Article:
If you’re gagging, then here’s a fact for you to chew on. Cephalopods or sea-dwelling creatures are no different from land-dwelling arthropods and arachnids. I’m throwing these complicated words at you, to get you to see that you may turn your nose up the land-dwelling insects, but you’ve sure as hell eaten their sea buddies. Let me spell it out: The prawn is nothing but an insect of the sea world.
Once you understand this, you will see why diners around the world are embracing these creepy crawlies. Noma, one of the world’s leading restaurants, frequently includes bugs on its ever-evolving menu with a dish of live shrimp garnished with ants. This is reflective of a changing food philosophy – including insects in a new culinary repertoire, built around sustainability.
In my chef days, I argued with people about how eating insects is actually being a whole lot kinder to the environment. Insects don’t need a particular feed to be grown specifically for them; water use is minimal, they breed at an astronomical rate, and mature a whole lot faster. I’ve lectured in earnest but most of them would tune me out after the words “eating insect” had been delivered.
India hasn’t really taken the bait when it comes to entomophagy except in the northeastern corner of our country, where insects often crawl their way to the menu. In the tribal belts of Assam, for example, silkworm larvae and red ant eggs are celebrated delicacies. Here, stuff like grasshoppers, bee larvae, and aquatic beetles are turned into spicy stir-frys, but asking someone from other parts of India if they would eat a deep-fried grasshopper or barbecued spider still comes across as preposterous even if you’re talking to a hard-ass non-vegetarian. The vegetarians simply hold their chests and splutter.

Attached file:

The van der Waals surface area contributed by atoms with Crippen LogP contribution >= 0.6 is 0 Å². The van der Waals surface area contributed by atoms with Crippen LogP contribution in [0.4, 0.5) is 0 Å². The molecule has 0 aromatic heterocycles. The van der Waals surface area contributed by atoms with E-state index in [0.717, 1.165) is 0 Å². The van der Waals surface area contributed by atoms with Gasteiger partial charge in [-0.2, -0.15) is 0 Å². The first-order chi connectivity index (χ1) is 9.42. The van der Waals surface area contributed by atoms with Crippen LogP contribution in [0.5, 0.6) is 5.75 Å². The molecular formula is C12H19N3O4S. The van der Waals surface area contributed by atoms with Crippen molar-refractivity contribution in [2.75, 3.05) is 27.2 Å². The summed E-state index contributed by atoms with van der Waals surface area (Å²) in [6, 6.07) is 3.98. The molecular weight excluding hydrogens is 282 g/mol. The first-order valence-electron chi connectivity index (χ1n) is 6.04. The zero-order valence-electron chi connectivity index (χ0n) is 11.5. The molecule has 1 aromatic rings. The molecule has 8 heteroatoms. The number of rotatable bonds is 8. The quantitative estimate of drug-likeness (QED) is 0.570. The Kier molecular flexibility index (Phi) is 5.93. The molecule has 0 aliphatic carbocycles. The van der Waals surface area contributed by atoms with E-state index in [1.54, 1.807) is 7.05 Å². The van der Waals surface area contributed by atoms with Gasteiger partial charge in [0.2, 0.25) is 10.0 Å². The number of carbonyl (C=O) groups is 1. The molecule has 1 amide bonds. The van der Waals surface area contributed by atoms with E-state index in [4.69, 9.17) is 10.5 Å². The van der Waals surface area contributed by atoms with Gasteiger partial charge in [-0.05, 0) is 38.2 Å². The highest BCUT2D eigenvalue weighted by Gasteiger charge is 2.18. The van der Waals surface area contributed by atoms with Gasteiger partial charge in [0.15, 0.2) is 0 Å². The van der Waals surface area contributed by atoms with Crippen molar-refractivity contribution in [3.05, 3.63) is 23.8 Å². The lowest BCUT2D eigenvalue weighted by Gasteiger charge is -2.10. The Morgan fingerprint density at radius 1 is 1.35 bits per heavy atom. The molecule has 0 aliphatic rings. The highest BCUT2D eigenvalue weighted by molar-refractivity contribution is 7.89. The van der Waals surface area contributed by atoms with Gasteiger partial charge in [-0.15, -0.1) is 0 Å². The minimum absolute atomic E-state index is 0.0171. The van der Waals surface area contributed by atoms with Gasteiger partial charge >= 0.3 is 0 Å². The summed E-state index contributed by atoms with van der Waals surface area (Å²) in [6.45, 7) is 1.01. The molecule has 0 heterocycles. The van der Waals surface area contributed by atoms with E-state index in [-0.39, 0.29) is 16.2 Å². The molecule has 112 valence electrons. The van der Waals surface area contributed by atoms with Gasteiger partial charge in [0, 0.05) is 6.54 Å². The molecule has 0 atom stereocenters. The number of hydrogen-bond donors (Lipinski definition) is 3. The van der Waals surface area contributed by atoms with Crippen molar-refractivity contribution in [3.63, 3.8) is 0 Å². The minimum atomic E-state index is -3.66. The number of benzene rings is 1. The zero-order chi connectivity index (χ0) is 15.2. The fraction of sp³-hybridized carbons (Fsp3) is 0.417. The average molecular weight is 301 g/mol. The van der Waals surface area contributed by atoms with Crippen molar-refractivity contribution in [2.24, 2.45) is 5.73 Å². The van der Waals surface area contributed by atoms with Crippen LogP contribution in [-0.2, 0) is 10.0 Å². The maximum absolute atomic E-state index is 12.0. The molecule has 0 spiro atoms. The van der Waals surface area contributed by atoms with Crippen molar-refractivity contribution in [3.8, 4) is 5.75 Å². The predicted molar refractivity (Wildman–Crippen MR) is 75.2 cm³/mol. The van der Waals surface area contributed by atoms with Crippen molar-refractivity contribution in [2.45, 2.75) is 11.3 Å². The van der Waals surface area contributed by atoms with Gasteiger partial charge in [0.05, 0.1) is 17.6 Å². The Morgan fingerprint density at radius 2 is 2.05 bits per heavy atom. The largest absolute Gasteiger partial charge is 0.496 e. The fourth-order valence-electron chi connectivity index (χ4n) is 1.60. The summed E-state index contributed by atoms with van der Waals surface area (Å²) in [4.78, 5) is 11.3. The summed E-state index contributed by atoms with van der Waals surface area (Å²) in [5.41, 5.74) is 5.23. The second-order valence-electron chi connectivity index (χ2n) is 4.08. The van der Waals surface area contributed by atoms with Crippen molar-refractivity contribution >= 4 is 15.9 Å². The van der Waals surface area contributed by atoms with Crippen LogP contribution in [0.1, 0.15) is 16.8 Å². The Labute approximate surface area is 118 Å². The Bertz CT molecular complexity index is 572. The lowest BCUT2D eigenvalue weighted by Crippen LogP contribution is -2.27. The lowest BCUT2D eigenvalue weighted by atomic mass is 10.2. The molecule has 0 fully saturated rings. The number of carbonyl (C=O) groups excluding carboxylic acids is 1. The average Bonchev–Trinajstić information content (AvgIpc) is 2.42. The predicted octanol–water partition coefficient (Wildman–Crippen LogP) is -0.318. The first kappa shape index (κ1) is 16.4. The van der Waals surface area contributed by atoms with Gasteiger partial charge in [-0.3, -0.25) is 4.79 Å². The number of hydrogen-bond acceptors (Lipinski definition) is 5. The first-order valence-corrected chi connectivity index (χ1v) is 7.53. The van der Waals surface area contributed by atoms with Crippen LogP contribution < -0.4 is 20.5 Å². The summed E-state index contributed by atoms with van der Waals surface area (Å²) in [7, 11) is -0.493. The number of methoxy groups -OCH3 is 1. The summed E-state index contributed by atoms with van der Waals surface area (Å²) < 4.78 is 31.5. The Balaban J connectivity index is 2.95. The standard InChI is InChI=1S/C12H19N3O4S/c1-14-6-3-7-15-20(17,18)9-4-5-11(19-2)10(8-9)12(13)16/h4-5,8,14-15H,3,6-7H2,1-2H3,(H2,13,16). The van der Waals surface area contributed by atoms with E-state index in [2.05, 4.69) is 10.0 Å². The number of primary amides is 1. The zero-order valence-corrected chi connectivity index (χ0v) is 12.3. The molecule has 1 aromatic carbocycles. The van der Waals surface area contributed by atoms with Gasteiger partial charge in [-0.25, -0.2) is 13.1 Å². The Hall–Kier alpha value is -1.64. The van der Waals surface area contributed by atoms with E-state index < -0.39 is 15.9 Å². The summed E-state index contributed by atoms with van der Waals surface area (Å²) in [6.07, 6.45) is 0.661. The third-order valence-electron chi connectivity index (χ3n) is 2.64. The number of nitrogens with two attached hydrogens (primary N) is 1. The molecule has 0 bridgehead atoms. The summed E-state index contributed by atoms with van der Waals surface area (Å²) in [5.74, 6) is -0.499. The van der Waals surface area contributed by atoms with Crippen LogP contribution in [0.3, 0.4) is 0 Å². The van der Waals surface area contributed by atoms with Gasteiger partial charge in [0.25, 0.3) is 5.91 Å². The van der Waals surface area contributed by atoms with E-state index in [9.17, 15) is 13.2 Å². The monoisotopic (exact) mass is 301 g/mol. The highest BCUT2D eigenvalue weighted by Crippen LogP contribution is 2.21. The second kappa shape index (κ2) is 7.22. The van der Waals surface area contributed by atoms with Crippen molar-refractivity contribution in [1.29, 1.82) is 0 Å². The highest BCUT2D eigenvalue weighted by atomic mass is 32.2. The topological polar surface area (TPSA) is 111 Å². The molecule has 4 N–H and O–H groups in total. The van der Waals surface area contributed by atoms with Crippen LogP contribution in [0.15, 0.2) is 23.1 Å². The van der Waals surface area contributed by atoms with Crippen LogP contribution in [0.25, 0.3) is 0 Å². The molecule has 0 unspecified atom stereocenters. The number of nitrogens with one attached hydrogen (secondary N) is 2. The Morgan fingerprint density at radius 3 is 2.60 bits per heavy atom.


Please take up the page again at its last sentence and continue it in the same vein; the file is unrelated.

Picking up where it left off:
Scorpion and insect larvae lollipops.
Dan Kitwood/ Getty images
Speculation is rife among those calling the shots in the food industry. The questions everyone is asking, “What is the future of food? Twenty or 50 or maybe 100 years from now what will you and I be eating for lunch?”
One school of thought, dominated by futurists and food tech geeks, is that the nourishment we derive from food will someday be provided by pills like those in sci-fi movies and books. Imagine walking into a restaurant and ordering your butter chicken and tandoori rotis, and voila, a tiny orange capsule accompanied by a smaller whitish one appears on your table, to be washed down with a glass of water.
Another school of thought, this one dominated by chefs and people who know all about food, is that the answer is quite literally at our feet. Insects are certainly more plausible and certainly more practical than pills. Also, nutritionally speaking, insects, pound for pound, are a better protein source than red meat. Crickets in particular have more iron and calcium than beef. Combined with the fact that insects have no trans-fat or harmful cholesterol, these might just be the perfect health food.
So as I read the news on cockroach milk, dunking my fries into that faintly pink, cloyingly sweet, partly frozen beverage, I couldn’t help but wonder, about a future in which cows, sensing their power, will soon be demanding reservations and we’ll all be beholden to cockroaches for our lactose supply. But I dread to think how many cockroaches would it take exactly, to produce enough milk to make a large strawberry McShake.
Damian loves playing videogames. If all the bounties he collected slaying zombies were tangible, he wouldn't need to write such bios. Seriously though, Damian used to be a cook who wrote, now he's just a writer who cooks.